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Invisible Man bottle of wine label

Copywriting tip 8: Be invisible

Invisible Man bottle of wine label trimmed

Copywriting is unlike any other type of writing.

If you’re a journalist, your name is in the byline.

Write a novel, your name is on the cover.

A film script or play, and your name’s in lights.

Not so for the copywriter. We are invisible – or should be.

Sadly, as a copywriter you’ll only be famous at home, or in several well-known advertising pubs and haunts.

(Interestingly, there’s a long list of copywriters who got fed up with being anonymous and wrote their novel. I worked with one at George Patts: the wonderful Bryce Courtenay. Peter Carey, another Aussie copywriter-turned-novelist. Salman Rushdie. The list goes on.)

The art of great copy is the art of being invisible. You, the copywriter, should never be seen or heard in the copy.

This is about writing in the brand tone of voice, not your own.

Ruler, pencil, rubber and sharpener

I envy designers and art directors.

Every brief for them comes with a style guide. A very detailed document.

Colours, typefaces, logos – all clearly explained.

There are layout grids. Guides for photography. Secondary colour palettes. Dos and don’ts.

‘This is how we do things. Don’t deviate.’

How refreshing that must be. Frustrating, yes, to be so constrained. But wonderful in being given clear direction.

Copywriters aren’t so lucky. There’s usually a page or two in the style guide on ‘voice’. How they treat numbers, bullet points, apostrophes, dates.

Nowhere near the level of detail in a visual style guide.

If you’re going to be invisible, you need to be told how to write. A verbal style guide is a great place to start.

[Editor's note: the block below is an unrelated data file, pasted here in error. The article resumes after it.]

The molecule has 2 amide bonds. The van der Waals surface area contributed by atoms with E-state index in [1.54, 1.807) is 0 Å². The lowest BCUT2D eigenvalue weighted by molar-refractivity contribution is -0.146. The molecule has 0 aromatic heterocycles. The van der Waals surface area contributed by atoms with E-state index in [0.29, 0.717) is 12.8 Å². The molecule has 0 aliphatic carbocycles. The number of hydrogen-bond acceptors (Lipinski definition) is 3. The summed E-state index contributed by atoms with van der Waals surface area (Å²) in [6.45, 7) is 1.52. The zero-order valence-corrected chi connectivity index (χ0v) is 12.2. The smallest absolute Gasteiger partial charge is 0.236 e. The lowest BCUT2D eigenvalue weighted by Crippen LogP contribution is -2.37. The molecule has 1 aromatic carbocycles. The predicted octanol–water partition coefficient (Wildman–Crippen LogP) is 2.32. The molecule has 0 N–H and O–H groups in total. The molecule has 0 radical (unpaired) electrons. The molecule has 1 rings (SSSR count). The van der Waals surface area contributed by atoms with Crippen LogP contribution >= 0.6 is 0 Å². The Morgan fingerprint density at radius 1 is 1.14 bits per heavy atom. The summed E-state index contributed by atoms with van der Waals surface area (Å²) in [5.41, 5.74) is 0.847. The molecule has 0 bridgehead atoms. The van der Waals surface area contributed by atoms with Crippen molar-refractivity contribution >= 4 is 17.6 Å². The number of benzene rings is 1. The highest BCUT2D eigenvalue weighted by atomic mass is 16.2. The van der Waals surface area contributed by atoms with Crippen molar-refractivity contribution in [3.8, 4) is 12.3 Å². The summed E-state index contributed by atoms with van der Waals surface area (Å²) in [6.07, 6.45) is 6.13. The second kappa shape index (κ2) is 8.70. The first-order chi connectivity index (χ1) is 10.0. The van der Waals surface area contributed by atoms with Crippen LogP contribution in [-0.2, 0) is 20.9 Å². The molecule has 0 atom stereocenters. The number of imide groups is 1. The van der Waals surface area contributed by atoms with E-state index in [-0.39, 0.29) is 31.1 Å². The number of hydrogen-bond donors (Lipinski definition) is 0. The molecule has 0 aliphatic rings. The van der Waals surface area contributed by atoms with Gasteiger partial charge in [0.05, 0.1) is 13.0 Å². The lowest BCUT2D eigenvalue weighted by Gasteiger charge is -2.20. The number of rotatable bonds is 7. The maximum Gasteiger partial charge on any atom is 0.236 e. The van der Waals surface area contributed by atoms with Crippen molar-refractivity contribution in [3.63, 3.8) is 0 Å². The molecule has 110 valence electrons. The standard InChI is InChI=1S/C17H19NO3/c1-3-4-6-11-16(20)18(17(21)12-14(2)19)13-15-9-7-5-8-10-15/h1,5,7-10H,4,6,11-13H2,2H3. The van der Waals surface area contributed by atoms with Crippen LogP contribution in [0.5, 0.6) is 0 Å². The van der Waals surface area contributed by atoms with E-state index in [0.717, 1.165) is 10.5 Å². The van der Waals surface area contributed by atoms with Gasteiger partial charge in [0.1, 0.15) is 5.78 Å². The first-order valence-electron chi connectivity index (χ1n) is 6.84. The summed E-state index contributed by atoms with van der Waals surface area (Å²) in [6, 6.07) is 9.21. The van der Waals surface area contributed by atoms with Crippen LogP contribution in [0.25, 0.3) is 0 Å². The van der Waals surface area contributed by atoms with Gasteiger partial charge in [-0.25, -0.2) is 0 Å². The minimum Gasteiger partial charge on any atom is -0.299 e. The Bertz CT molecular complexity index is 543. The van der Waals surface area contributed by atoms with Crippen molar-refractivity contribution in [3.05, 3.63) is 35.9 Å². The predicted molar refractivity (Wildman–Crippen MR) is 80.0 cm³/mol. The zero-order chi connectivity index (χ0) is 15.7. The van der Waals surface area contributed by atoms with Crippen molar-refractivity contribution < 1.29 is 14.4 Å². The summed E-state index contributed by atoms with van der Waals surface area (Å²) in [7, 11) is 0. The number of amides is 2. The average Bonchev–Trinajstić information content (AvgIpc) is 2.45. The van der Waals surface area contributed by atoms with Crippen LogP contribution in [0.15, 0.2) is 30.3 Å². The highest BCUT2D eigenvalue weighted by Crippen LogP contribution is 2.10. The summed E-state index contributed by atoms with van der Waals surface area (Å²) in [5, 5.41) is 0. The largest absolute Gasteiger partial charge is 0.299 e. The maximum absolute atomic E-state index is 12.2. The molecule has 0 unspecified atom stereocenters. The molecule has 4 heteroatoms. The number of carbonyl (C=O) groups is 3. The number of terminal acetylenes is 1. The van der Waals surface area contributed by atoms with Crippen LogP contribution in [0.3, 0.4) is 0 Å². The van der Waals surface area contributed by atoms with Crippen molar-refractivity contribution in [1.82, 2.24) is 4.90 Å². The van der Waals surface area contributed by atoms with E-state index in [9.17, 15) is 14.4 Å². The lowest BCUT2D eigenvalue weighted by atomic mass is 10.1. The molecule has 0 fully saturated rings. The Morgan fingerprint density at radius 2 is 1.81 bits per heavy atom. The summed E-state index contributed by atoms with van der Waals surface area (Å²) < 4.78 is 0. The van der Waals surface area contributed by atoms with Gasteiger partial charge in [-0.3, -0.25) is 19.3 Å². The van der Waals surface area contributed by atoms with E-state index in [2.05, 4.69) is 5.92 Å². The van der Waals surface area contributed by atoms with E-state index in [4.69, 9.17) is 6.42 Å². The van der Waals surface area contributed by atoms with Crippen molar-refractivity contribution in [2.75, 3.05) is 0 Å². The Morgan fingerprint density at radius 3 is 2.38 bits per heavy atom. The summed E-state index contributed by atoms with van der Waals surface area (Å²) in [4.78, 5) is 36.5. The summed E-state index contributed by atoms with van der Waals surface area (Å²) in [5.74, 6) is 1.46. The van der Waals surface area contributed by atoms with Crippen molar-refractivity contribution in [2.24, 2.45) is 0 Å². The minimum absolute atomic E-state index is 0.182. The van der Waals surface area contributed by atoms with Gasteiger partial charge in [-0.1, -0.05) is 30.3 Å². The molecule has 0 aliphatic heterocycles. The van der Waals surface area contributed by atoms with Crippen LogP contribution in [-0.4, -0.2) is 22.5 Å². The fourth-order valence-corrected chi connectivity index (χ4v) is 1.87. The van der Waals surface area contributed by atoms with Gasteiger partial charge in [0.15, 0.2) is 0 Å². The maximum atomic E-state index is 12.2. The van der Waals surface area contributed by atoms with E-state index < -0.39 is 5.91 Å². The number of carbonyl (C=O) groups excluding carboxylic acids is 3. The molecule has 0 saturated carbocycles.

(I’ve helped develop many over the years. Let me know if you’d like my help with that.)

No verbal style guide? There’s another option.

Four business hands fist bumping

The one thing all companies have is a set of values.

You can find them on their website. Under ‘About’.

If you’re not sure how to match the tone of the brand you’re writing for, use their values as a guide.

For example.

One of my clients has a brand value of ‘courage‘. So, when I write, I check my copy to make sure it demonstrates courage.

Instead of writing:

Learn more about how we are responding to the COVID-19 situation.

You would show courage with:

COVOD-19 challenges us all. Here’s how we’re working with customers to address it.

It’s an attitude.

So, I’m sorry if you ever thought you’d be famous as a copywriter. You won’t.

But being invisible means you’re doing your job: writing on behalf of someone, or something, else. That’s what copywriters do.

It’s what makes copywriting unique.

And keeps it fresh as a career.

You never get bored as a copywriter. Because you’re constantly changing hats. Today, I’m courage. Tomorrow, I’m empathy. Then I’m humble.

Be invisible.

Enjoy being famous: in a non-famous sort of way.

 

This tip is based on my 30 Tips in 40 Minutes webinar.

Feel free to download a version of the slides and watch a video of the one-hour webinar.

Image source: Pixabay

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Jon Maxim
jon@themaxim.com

Jon is a multi-award winning copywriter. For over 30 years, he’s helped clients – large and small – develop engaging concepts, content and copy. For 25 of those years, he’s been teaching people how to do it themselves. His courses on copywriting, ideation and presentation skills are highly sought-after and highly effective. Jon lives in Sydney, Australia: but is often found on a plane, heading to where he’s most needed.